center that SSM Health is planning to build along south Grand Boulevard, adjacent to the current SSM Health
Saint Louis University Hospital. As the University’s health care partner, SSM Health
will have a seat on the board that would govern a redevelopment corporation SLU would
Also included is the former site of the Federal-Mogul foundry, where there are plans
to develop a new food hall flanked by offices, retail shops and apartments; as well as the St. Louis Armory
on Market Street, where developers hope to build a new entertainment and employment complex featuring a craft brewery, rooftop bar, hotel and more.
Immediately west of the proposed redevelopment area is the Cortex Innovation Community, of which SLU is a founding institution.
With its proximity to Cortex, as well as the Grand MetroLink Station, the area could
provide additional opportunities for technology-related and transit-oriented developments.
Community engagement is an important part of the process, according to Heimburger.
He said that SLU has already been in contact with a number of key property owners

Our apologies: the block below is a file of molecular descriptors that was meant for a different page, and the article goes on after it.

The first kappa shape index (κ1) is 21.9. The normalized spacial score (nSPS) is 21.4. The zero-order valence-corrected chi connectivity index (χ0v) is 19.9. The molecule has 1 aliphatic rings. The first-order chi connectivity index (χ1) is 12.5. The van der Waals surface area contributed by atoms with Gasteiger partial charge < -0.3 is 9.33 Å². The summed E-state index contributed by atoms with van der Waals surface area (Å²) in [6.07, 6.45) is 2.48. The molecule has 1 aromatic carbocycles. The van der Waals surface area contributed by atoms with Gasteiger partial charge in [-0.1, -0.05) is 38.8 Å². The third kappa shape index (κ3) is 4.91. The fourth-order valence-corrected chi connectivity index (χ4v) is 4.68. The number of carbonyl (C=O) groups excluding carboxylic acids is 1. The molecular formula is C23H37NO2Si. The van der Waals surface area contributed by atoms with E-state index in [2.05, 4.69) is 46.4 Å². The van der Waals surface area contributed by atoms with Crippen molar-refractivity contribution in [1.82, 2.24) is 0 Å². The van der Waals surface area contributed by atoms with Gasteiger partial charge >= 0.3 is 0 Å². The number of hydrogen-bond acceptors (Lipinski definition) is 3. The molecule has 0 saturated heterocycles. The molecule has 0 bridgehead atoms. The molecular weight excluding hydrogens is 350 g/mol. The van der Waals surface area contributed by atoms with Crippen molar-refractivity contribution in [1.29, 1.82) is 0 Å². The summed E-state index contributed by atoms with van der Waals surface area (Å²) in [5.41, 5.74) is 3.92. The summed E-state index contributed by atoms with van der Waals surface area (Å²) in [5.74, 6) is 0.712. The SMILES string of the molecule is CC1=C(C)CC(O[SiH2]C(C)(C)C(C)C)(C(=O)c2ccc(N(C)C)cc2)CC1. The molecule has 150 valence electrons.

in the proposed area, including those behind the foundry and armory projects.
Residential neighborhoods in the Gate District and the Tiffany neighborhood near SLU’s
south campus fall within the proposed area. In the months ahead, Heimburger said the
University will hold open forums for residents and other stakeholders. He added that
no residents are expected to be displaced as part of the plan.
Additionally, the University would form an advisory board made up of area residents
and business owners, along with city residents who may have expertise in social services,
transportation and other important issues.
While a redevelopment corporation would give SLU oversight of future development projects
in the proposed area, Heimburger noted that the University will not seek eminent domain
powers to condemn and acquire property from private owners.
Following the planning commission's recommendation, SLU's redevelopment plan goes
to the St. Louis Board of Aldermen, which must ultimately approve the measure.
Editor’s Note: For media inquiries, contact Clayton Berry, assistant vice president
for communications, at email@example.com.